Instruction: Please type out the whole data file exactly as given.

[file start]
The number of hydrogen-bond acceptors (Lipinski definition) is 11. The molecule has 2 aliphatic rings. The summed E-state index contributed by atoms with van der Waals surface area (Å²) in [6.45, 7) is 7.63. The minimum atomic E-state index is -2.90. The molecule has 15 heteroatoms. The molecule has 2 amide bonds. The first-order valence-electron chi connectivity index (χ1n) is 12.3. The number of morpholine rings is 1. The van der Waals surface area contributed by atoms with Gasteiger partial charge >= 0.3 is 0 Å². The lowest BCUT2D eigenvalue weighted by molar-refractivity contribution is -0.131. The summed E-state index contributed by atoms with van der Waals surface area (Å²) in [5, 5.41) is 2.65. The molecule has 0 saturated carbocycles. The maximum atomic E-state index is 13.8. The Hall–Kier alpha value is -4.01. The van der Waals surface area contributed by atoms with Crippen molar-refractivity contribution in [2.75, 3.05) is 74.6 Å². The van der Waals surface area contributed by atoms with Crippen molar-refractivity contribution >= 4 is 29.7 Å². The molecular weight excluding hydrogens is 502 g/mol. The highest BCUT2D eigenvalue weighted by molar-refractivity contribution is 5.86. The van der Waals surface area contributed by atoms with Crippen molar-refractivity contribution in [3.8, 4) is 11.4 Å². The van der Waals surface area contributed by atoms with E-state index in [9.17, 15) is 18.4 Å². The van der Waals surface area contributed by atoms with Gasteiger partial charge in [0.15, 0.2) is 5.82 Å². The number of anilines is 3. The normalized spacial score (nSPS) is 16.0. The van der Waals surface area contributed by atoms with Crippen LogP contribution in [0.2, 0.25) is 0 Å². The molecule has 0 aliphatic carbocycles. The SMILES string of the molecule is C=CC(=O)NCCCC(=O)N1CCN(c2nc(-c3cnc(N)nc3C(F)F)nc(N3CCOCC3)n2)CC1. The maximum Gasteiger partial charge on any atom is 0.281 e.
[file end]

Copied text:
The number of hydrogen-bond acceptors (Lipinski definition) is 11. The molecule has 2 aliphatic rings. The summed E-state index contributed by atoms with van der Waals surface area (Å²) in [6.45, 7) is 7.63. The minimum atomic E-state index is -2.90. The molecule has 15 heteroatoms. The molecule has 2 amide bonds. The first-order valence-electron chi connectivity index (χ1n) is 12.3. The number of morpholine rings is 1. The van der Waals surface area contributed by atoms with Gasteiger partial charge >= 0.3 is 0 Å². The lowest BCUT2D eigenvalue weighted by molar-refractivity contribution is -0.131. The summed E-state index contributed by atoms with van der Waals surface area (Å²) in [5, 5.41) is 2.65. The molecule has 0 saturated carbocycles. The maximum atomic E-state index is 13.8. The Hall–Kier alpha value is -4.01. The van der Waals surface area contributed by atoms with Crippen molar-refractivity contribution in [2.75, 3.05) is 74.6 Å². The van der Waals surface area contributed by atoms with Crippen molar-refractivity contribution >= 4 is 29.7 Å². The molecular weight excluding hydrogens is 502 g/mol. The highest BCUT2D eigenvalue weighted by molar-refractivity contribution is 5.86. The van der Waals surface area contributed by atoms with Crippen molar-refractivity contribution in [3.8, 4) is 11.4 Å². The van der Waals surface area contributed by atoms with E-state index in [9.17, 15) is 18.4 Å². The van der Waals surface area contributed by atoms with Gasteiger partial charge in [0.15, 0.2) is 5.82 Å². The number of anilines is 3. The normalized spacial score (nSPS) is 16.0. The van der Waals surface area contributed by atoms with Crippen LogP contribution in [0.2, 0.25) is 0 Å². The molecule has 0 aliphatic carbocycles. The SMILES string of the molecule is C=CC(=O)NCCCC(=O)N1CCN(c2nc(-c3cnc(N)nc3C(F)F)nc(N3CCOCC3)n2)CC1. The maximum Gasteiger partial charge on any atom is 0.281 e.